A British couple have made history by having puppies cloned from their dead pet using tissue that was taken two weeks after it died.
The previous limit for dog cloning was five days after death.
Laura Jacques, 29, and Richard Remde 43, were grief stricken when their boxer dog, Dylan, died at the age of eight in June, having been diagnosed earlier this year with a brain tumour.
Scientists warned them that the technique - which costs £67,000 (S$140,000) per procedure - had never worked on dogs who had been dead for more than five days.
But against the odds it was a success, producing not just one but two puppy embryos, according to a report in Britain's Guardian newspaper.
The couple enlisted the services of the controversial Sooam Biotech Research Foundation in South Korea, which offers a commercial dog-cloning service, said the Guardian. It is said to be the only laboratory of its kind in the world.
The male puppy has been named Chance, after a character in Jacques’ favourite film, Disney’s Homeward Bound. He is expected to be joined on Dec 29 by a second cloned puppy – this one will be named Shadow after another character in the film.
Jacques said she and Remde were overwhelmed after witnessing the birth by caesarean section on Saturday in the operating theatre at Sooam.
“The whole thing just feels surreal,” she said. “I lost all sense of time. I have no idea how long everything took, the whole thing made me feel very disoriented. I was just clinging on to Richard for about an hour and a half after Chance was born.
“After they got him out I still couldn’t quite believe it had happened. But once he started making noises I knew it was real. Even as a puppy of just a few minutes old I can’t believe how much he looks like Dylan. All the colourings and patterns on his body are in exactly the same places as Dylan had them."
Remde said: “I was much more overwhelmed with emotion at the birth than I expected to be.”
The couple said the puppy was feeding well from his surrogate mother.
“I’m trying to get my head round the fact that this puppy has 100 per cent of the same DNA as Dylan,” said Jacques, according to the Guardian.
“It’s quite confusing but I’m telling myself that Chance is just like one of Dylan’s puppies.
“I had had Dylan since he was a puppy,” she said.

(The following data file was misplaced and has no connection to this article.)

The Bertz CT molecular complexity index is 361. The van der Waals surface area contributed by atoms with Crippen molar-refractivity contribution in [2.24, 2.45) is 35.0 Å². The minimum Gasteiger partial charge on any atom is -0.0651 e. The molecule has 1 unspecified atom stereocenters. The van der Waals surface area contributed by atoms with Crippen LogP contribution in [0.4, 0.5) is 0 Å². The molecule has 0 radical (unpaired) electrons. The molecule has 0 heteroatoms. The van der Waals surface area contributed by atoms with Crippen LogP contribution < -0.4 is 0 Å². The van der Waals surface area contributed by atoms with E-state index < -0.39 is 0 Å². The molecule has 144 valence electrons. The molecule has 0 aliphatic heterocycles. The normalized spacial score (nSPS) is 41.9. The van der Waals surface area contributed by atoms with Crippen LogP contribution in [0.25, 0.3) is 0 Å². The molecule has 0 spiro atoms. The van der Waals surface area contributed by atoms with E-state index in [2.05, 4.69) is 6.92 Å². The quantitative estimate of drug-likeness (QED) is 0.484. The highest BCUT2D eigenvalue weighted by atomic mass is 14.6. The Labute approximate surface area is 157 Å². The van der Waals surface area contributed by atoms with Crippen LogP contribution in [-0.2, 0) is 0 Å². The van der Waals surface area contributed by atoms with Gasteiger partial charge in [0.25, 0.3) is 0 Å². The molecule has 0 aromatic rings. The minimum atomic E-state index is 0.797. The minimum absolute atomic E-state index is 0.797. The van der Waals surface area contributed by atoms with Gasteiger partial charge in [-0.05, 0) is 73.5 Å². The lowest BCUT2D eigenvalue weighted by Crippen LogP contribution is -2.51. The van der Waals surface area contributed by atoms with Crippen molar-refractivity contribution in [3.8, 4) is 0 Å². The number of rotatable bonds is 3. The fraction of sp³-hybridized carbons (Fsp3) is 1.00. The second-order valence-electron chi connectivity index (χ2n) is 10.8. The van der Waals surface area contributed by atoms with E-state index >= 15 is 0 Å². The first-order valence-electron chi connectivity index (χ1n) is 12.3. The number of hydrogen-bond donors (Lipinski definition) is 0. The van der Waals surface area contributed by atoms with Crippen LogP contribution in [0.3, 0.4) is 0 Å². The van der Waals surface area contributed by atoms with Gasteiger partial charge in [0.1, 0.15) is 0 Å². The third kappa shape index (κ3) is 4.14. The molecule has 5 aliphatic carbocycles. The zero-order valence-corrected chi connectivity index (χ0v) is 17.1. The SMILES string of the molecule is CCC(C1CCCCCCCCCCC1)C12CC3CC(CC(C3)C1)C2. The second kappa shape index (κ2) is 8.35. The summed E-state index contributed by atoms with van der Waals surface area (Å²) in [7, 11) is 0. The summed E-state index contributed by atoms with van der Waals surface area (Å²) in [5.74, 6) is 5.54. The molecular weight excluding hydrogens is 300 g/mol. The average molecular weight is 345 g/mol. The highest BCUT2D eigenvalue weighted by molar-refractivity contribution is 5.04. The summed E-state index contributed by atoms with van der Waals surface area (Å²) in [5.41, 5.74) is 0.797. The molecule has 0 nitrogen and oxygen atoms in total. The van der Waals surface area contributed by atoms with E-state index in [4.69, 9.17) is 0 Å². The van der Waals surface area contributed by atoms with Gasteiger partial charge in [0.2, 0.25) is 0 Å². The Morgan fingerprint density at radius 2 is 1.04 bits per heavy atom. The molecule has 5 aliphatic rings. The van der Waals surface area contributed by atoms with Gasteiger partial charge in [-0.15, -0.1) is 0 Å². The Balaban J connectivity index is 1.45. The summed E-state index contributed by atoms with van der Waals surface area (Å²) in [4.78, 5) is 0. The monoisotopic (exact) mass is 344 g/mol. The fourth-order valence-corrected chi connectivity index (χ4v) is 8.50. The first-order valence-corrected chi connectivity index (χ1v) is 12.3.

“I mothered him so much, he was my baby, my child, my entire world.”
The couple had initially decided to store samples of Dylan’s DNA with Sooam. The firm provide a kit to take a biopsy from the abdomen and Remde travelled to South Korean in person to deliver it, according to the Daily Telegraph.
“We got all the cells packaged up and I booked a flight for him and he flew out the next morning,” said Ms Jacques, who owns another four dogs and 11 other animals at her home.
“Just knowing they were there and knowing I could have another genetically copy of Dylan that my mind at rest.”
But the first samples failed and by the time the second biopsy arrived it was long past the usual cut off point for successful cloning.
However the scientists at Sooam decided to go ahead and push the boundaries of the technique.
The couple still keep Dylan in their freezer while they renovate their garden and are planning to bury him in a special area once it is completed, said the Telegraph.
“I find it embarrassing telling people that I’ve got my dog in the freezer, but I have got a valid reason,” added Ms Jaques
Sooam, the leading laboratory in the world for dog cloning, has produced more than 700 dogs for commercial customers, said the Guardian. The technique involves implanting DNA into a “blank” dog egg that has had the nucleus removed.
Jacques heard about dog cloning from a documentary about a competition Sooam ran for one British dog owner to have their dog cloned free of charge. That dog is still alive.
David Kim, a scientist at Sooam, said the birth of the two cloned dogs was exciting for the laboratory because samples were taken from Dylan 12 days after he died.
“This is the first case we have had where cells have been taken from a dead dog after a very long time,” he said.
“Hopefully it will allow us to extend the time after death that we can take cells for cloning.”
Britain's Royal Society for the Prevention of Cruelty to Animals expressed concern about dog cloning, said the Guardian. The newspaper quoted a spokesman as saying: “There are serious ethical and welfare concerns relating to the application of cloning technology to animals. Cloning animals requires procedures that cause pain and distress, with extremely high failure and mortality rates. There is also a body of evidence that cloned animals frequently suffer physical ailments such as tumours, pneumonia and abnormal growth patterns.”
Jacques, a dog walker, and Remde, who runs a building company had to take two sets of samples from their dead dog after the first set of samples did not grow in the laboratory.
Remde made two trips in quick succession to South Korea to deliver the cell samples.
They are hoping to adopt the puppies’ two surrogate mothers and take four dogs back to Britain next July after a period of quarantine.